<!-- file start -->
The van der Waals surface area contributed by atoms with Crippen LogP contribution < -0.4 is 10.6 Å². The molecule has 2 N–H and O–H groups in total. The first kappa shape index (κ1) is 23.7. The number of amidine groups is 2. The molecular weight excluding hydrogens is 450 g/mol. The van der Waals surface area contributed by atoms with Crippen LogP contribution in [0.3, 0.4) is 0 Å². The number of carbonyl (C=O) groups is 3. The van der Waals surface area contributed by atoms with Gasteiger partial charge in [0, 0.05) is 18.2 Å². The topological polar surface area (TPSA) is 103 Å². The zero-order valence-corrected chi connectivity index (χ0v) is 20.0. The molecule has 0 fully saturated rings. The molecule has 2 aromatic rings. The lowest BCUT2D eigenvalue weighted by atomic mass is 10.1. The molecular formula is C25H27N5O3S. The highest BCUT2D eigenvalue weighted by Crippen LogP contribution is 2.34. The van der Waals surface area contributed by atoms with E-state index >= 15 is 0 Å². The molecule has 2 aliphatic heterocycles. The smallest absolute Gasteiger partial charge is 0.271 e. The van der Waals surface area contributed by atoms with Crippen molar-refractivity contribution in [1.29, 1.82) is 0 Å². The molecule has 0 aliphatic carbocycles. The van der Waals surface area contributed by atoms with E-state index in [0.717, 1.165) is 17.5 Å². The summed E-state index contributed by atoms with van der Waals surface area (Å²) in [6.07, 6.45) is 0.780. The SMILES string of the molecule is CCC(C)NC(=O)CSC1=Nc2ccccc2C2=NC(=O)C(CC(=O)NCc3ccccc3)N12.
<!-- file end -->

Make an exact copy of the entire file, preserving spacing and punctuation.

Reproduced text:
The van der Waals surface area contributed by atoms with Crippen LogP contribution < -0.4 is 10.6 Å². The molecule has 2 N–H and O–H groups in total. The first kappa shape index (κ1) is 23.7. The number of amidine groups is 2. The molecular weight excluding hydrogens is 450 g/mol. The van der Waals surface area contributed by atoms with Crippen LogP contribution in [0.3, 0.4) is 0 Å². The number of carbonyl (C=O) groups is 3. The van der Waals surface area contributed by atoms with Gasteiger partial charge in [0, 0.05) is 18.2 Å². The topological polar surface area (TPSA) is 103 Å². The zero-order valence-corrected chi connectivity index (χ0v) is 20.0. The molecule has 0 fully saturated rings. The molecule has 2 aromatic rings. The lowest BCUT2D eigenvalue weighted by atomic mass is 10.1. The molecular formula is C25H27N5O3S. The highest BCUT2D eigenvalue weighted by Crippen LogP contribution is 2.34. The van der Waals surface area contributed by atoms with E-state index >= 15 is 0 Å². The molecule has 2 aliphatic heterocycles. The smallest absolute Gasteiger partial charge is 0.271 e. The van der Waals surface area contributed by atoms with Crippen molar-refractivity contribution in [1.29, 1.82) is 0 Å². The molecule has 0 aliphatic carbocycles. The van der Waals surface area contributed by atoms with E-state index in [0.717, 1.165) is 17.5 Å². The summed E-state index contributed by atoms with van der Waals surface area (Å²) in [6.07, 6.45) is 0.780. The SMILES string of the molecule is CCC(C)NC(=O)CSC1=Nc2ccccc2C2=NC(=O)C(CC(=O)NCc3ccccc3)N12.